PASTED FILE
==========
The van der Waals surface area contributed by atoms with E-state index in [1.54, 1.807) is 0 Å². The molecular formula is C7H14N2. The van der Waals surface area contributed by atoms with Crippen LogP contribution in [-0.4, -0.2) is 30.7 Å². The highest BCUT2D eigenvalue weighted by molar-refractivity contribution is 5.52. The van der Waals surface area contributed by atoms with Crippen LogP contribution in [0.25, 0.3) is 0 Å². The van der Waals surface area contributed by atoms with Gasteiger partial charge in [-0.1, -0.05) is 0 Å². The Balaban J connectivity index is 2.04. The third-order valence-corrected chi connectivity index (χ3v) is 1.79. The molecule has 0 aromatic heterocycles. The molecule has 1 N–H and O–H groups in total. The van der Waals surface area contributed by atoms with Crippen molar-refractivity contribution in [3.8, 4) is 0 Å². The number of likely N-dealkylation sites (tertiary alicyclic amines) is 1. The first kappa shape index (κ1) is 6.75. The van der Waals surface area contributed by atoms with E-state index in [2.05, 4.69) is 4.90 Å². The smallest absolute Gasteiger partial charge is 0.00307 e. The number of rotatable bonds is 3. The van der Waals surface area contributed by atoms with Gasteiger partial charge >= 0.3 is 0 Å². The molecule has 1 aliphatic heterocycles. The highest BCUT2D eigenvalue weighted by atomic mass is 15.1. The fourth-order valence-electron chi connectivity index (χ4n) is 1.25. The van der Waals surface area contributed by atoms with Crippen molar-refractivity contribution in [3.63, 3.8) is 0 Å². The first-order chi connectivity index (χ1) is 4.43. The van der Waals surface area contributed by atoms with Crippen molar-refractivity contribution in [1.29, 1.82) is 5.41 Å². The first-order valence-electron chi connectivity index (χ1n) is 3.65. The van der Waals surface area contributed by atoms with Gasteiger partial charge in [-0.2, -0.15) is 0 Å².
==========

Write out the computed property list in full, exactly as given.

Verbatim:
The van der Waals surface area contributed by atoms with E-state index in [1.54, 1.807) is 0 Å². The molecular formula is C7H14N2. The van der Waals surface area contributed by atoms with Crippen LogP contribution in [-0.4, -0.2) is 30.7 Å². The highest BCUT2D eigenvalue weighted by molar-refractivity contribution is 5.52. The van der Waals surface area contributed by atoms with Crippen LogP contribution in [0.25, 0.3) is 0 Å². The van der Waals surface area contributed by atoms with Gasteiger partial charge in [-0.1, -0.05) is 0 Å². The Balaban J connectivity index is 2.04. The third-order valence-corrected chi connectivity index (χ3v) is 1.79. The molecule has 0 aromatic heterocycles. The molecule has 1 N–H and O–H groups in total. The van der Waals surface area contributed by atoms with Crippen molar-refractivity contribution in [3.8, 4) is 0 Å². The number of likely N-dealkylation sites (tertiary alicyclic amines) is 1. The first kappa shape index (κ1) is 6.75. The van der Waals surface area contributed by atoms with E-state index in [2.05, 4.69) is 4.90 Å². The smallest absolute Gasteiger partial charge is 0.00307 e. The number of rotatable bonds is 3. The van der Waals surface area contributed by atoms with Gasteiger partial charge >= 0.3 is 0 Å². The molecule has 1 aliphatic heterocycles. The highest BCUT2D eigenvalue weighted by atomic mass is 15.1. The fourth-order valence-electron chi connectivity index (χ4n) is 1.25. The van der Waals surface area contributed by atoms with Crippen molar-refractivity contribution in [3.63, 3.8) is 0 Å². The first-order chi connectivity index (χ1) is 4.43. The van der Waals surface area contributed by atoms with Crippen molar-refractivity contribution in [1.29, 1.82) is 5.41 Å². The first-order valence-electron chi connectivity index (χ1n) is 3.65. The van der Waals surface area contributed by atoms with Gasteiger partial charge in [-0.2, -0.15) is 0 Å².